Wednesday, 22 February 2012

An abandoned football?

When I found one of these in the grass near the entrance to Filnore Woods, I thought someone had dumped an old sorbo-rubber football.  Inside it was just like foam rubber. 

But when I found another and then another I realised that these were last year's Giant Puffballs.  Snow-white when they first begin to grow, they get bigger and bigger and then break away from their umbilical cords, which anchor them to the earth, so that they can puff their spores around the place as they roll. Millions of spores are produced, as with all fungi, but only a few will grow to be giant puffballs them selves.

Friday, 17 February 2012


Moles are busy all the year round.  I've only ever seen one live mole but there are plenty of molehills to show where they have been.

You may not welcome them in your garden but in Filnore we have no lawns to ruin.  They hunt worms and any other mini-beasts underground and every now and then throw up a molehill to take a breather.  Late March is the mating season so things will soon be hotting up underground.  The molekins arrive in April and are cared for by Mum who builds a nest of grass and leaves, carried underground in her mouth from outside.

If you look carefully at this molehill picture you will see the trail of a bramble leaf miner.  This is the caterpillar of a tiny moth called Stigmella aurella.  The egg is laid between the top and bottom layers of a bramble leaf and the caterpillar, when it hatches, eats the juicy green stuff leaving a thin transparent skin above and below its tunnel.  As it eats it gets fatter and so the tunnel becomes wider.  Eventually it drops out and pupates on the ground, waiting to become a moth itself and repeat the life cycle. 

Sometimes you get two or three in one leaf, which produces a beautiful piece of natural abstract art.  Send me a photo if you find one and I'll put it on the blog.

Sunday, 12 February 2012

Path through the woods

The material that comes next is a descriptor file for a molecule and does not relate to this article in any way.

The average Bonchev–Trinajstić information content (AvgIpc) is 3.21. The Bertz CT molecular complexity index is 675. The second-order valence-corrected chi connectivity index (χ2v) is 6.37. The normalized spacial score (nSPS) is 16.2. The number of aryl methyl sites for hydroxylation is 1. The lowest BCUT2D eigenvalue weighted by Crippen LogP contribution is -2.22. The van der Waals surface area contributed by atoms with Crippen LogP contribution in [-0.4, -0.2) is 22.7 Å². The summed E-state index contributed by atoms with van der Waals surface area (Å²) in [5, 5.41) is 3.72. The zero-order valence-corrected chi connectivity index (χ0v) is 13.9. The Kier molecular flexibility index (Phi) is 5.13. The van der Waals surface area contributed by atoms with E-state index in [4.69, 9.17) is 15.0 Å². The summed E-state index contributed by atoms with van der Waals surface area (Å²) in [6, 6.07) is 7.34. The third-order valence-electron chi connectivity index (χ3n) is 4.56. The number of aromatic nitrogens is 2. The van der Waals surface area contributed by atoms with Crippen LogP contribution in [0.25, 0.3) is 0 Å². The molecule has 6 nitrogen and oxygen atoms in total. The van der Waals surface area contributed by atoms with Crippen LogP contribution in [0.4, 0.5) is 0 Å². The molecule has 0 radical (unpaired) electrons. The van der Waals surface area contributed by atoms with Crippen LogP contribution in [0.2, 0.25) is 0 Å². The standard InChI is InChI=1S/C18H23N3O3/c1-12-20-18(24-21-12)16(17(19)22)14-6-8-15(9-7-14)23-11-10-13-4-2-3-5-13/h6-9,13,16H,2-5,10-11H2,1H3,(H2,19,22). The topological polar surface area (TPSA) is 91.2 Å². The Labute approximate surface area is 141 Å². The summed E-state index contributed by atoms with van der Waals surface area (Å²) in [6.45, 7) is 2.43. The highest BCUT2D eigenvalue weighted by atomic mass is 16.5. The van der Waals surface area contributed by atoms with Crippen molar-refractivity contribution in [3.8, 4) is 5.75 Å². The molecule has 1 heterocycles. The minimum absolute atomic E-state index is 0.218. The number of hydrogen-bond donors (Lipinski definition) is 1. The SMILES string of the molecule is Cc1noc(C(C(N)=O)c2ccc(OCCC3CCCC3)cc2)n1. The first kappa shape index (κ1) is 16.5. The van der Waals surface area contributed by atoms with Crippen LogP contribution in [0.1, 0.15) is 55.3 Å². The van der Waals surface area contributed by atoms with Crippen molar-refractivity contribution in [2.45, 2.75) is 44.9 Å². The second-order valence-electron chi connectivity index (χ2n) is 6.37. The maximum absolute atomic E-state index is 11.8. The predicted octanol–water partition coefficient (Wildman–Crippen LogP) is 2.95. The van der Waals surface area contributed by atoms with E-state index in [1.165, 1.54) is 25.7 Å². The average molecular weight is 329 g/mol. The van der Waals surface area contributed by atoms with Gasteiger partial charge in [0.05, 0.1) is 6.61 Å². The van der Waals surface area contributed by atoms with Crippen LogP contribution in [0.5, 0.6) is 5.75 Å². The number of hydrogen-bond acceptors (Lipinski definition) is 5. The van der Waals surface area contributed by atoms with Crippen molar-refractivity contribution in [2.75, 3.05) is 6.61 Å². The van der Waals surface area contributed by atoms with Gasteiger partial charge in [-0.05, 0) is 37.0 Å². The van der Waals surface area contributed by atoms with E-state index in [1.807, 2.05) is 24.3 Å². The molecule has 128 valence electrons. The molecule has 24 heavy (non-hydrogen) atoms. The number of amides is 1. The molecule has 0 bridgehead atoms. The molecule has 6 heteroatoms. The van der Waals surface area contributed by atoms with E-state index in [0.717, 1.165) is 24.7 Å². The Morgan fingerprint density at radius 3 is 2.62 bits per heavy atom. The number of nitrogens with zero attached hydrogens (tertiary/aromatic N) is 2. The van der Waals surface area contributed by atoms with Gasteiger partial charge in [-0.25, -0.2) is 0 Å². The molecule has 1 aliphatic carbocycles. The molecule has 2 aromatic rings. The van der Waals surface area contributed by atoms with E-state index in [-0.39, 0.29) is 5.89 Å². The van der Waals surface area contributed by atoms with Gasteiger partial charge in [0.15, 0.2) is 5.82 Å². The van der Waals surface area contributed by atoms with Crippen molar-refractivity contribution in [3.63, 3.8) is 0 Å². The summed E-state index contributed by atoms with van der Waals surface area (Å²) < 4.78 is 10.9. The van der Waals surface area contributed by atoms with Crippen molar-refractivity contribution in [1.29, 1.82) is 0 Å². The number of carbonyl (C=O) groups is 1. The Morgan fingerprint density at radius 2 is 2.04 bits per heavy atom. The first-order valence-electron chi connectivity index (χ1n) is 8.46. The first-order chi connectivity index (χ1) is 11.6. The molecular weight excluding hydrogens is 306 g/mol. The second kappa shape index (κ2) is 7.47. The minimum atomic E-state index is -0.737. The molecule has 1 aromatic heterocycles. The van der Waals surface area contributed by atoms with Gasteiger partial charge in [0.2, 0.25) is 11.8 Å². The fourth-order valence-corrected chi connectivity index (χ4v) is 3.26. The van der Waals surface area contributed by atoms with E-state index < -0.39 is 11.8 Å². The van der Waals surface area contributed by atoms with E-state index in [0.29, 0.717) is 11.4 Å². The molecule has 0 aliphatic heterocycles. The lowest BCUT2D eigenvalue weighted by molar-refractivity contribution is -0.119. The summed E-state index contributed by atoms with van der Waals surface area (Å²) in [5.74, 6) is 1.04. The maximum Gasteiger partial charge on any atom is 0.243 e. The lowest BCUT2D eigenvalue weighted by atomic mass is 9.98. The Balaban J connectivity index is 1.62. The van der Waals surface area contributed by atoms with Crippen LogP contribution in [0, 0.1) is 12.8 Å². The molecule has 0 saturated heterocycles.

Our work party this morning cleared a path through the blackthorn and most of the bramble so that the path through what we call the "Valley Woodland" is now open again.  If you look at the map, which is on the blog page called "Leaflet 3rd edition", it is the path from post 8 to post 11, though it is a bit brambly still near post 10.  Here are some jolly workers by the bonfire during our coffee break.

Alan, Derek, Brett, Steve, Mike and Allan

Lots of bluebell leaves are showing in the Valley Woodland.  A wren was heard and dunnocks and a jay.  Spring is almost here!

Next two work mornings 10.00 am to 12.30 pm on Wed 22nd Feb and Sunday 11th March.  Don't miss the fun !

Saturday, 11 February 2012

Heard but not seen - a wren

Heard a wren for the first time this year yesterday, while I was in Filnore Woods.  Wrens feed mostly on insects and spiders so they suffer badly in severe winters.  I haven't heard any wrens for months so I was really pleased.

They have a very loud and jolly song with lots of trills.  When they are cross they go "tit, tit, tit" and when they are really cross or alarmed they make a long "churrrrrr" sound. 

Have a listen to the wren's cheery song on Brett Westwoods site listed under "helpful links" on the right of this page below the "blog archive".  The birds are listed alphabetically so the wren is the last one.

Tuesday, 7 February 2012

Friends of Filnore Woods

Today there was a meeting to discuss setting up the "Friends of Filnore Woods".  This would be for active members who want to get invloved in doing the work BUT ALSO importantly for any member of the public who visits Filnore Woods and would like to know a bit more about what is going on there.

Allan Burberry and Jerry Dicker (voluntary wardens) met with South Glos Countryside Officers, Richard Aston and Chris Giles and with South Glos Tree Officer, Phil Dye.  We are planning a public meeting in April to which you are invited.  The dates will be advertised here on the blog and in Thornbury Magazine

Pictured today from left to right:  Richard Aston, Chris Giles, Allan Burberry and Phil Dye

Monday, 6 February 2012

Fern learning lesson 3 - Soft Shield Fern

Today's fern, the Soft Shield Fern, is bipinnate.  So here you see a single frond divided into about 30 pinnae and each pinna divded into about 30 pinnules

But the thing to notice is that each pinnule is shaped like a tiny mitten, with a palm and a thumb.  I have torn off all the pinnules except one on one pinna to make it clearer.

And here is that one pinnule, showing a little soft hair at the point of the 'thumb' and the point of the 'palm'.

You can remember that a woolly mitten on your hand is soft and it is a shield against the cold.

Frosty buttercups and velvet

Winter is not a dead season.  A bright sunny morning stroll through frosty Filnore Woods provides lots of opportunities for spotting wildlife stuff.

Next year's buttercups are growing merrily and a bit of frost shows up their distinctive leaf shape.

And growing on a dead tree trunk, here is a cluster of Velvet Shank fungi.
This is one fungus species that keeps its toadstools even in frosty weather.  It's called the velvet shank because although the cap is orange, the stem has a brown velvety covering.  Its scientific name Flammulina velutipes means 'litttle flames with velvet feet'. 

Tidying up the world, as fungi do, this species is one that decomposes a lot of dead elms following Dutch Elm Disease.  The clump shown here though, was on a dead Silver Maple stem in the old tree nursery (see the map on the leaflet - black menu bar at top of blog).